Member since 6/9/05
Date: 7/24/14 0:35 AM
I have a nice April Cornell long dress with a long-sleeve lace overlay. The dress is shapeless and I look dowdy in it. I would love to make some simple changes to it to give it a little shape and updated style. I am a former hourglass figure who is peri-menopausal with the big tummy to prove it. I guess I'm a rectangle now. Anyway, the dress has no zippers, etc. I really like the fabric and would like to do SOMETHING with it! Maybe even shorten it to a tunic to wear with white pants. Ideas?
Cornell lace dress
Member since 6/10/14
Date: 7/24/14 0:42 AM
the fabric and color is beautiful.
Would darts help to add shape?
I'm a fan of tunic-length conversions. Dresses 'frump me too
2015 Stash In: 0
Member since 7/25/08
2 members like this.
Date: 7/24/14 6:55 AM
Several things to try-
Pin up the overlay on the diagonal towards one shoulder and see how it looks. A wavier, loose overlay will draw the eye up. Allover lace can look too mature and RTW often has partial overlays. Try a knee-length irregular hem.
Shorten to cap sleeves or make them swingy. Open up one side hem to the knee. Tie a scarf around to see if an empire waist would work. I made over a dated straight ankle-length thrift find by using the cut-off bottom for a more casual outside tunnel-waist with drawstring. When they recommend belting it always seems to emphasize a squarish waist, but a loosely tied woven/beaded belt on the hip works.
With the overlay out of the way, pin up some small diagonal pleats from under bust to 3/4 of the way to opposite hip for a tummy ruching effect. They can be sewn on the inside, or the outside for interest. If that works, then play with a partial overlay so the tucks show.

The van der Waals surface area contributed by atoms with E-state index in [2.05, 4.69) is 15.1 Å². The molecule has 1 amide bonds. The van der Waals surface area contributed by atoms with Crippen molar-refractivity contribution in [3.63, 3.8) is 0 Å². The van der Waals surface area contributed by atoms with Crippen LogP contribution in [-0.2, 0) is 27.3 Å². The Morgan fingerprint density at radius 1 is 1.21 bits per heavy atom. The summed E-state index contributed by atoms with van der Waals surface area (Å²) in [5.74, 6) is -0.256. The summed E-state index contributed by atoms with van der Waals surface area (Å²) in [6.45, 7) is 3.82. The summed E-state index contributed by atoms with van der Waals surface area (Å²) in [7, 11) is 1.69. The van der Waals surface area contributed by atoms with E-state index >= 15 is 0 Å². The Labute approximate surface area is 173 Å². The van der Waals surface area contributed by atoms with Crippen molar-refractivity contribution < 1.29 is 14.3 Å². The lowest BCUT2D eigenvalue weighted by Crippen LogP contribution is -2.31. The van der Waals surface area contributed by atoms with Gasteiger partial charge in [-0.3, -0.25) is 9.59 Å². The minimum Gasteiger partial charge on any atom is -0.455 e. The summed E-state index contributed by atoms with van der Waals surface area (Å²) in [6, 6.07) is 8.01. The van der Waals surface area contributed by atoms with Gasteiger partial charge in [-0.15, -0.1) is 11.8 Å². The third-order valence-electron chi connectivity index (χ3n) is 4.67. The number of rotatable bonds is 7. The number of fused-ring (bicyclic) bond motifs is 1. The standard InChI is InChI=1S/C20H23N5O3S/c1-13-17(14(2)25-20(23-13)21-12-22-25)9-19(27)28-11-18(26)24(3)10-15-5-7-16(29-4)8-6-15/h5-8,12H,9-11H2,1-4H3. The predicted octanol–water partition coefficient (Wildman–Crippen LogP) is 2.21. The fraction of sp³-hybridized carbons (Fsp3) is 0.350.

Lovely color, we await your makeover!
-- Edited on Today at 7:06 AM --
Member since 12/13/08
1 member likes this.
Date: 7/26/14 4:34 PM
First, have you tried a belt? You may need to experiment with the type/width of the belt to see what shape works best. If a literal belt doesn't look right with the lace (it seems pretty formal) you can put in a sash or waistband instead.
Second, how about shortening the sleeves and opening up the neckline? That can *immediately* make something "dowdy" look more flattering!
This blogger remade a jersey dress with a lower neckline and it really made a big difference:
(Not probably the exact technique you want, but the idea is sound!)
~Gem in the prairie
Member since 4/17/12
Date: 7/26/14 9:07 PM
The unpressed pleats I think I see at the waist would be difficult with the tummy issue, as would the at-waist waist seam. Maybe open up the waist seam, dart above it, raise the waist, and redo those pleats? Ideas: get rid of them in favor of a princess seamed skirt; or make the skirt flat over the tummy, with pleats to the side center, if that makes sense . . .
Member since 12/25/13
1 member likes this.
Date: 7/27/14 1:41 PM
Shorten the sleeves...cap, short or 3/4. Or remove them altogether? Take a look at Colette's "Moneta", for an updated gathered waist look. That style can be found in patterns for knits or wovens and is currently very popular with curvy sewers. Or... cut it off and make a skirt?
-- Edited on Today at 1:55 PM --
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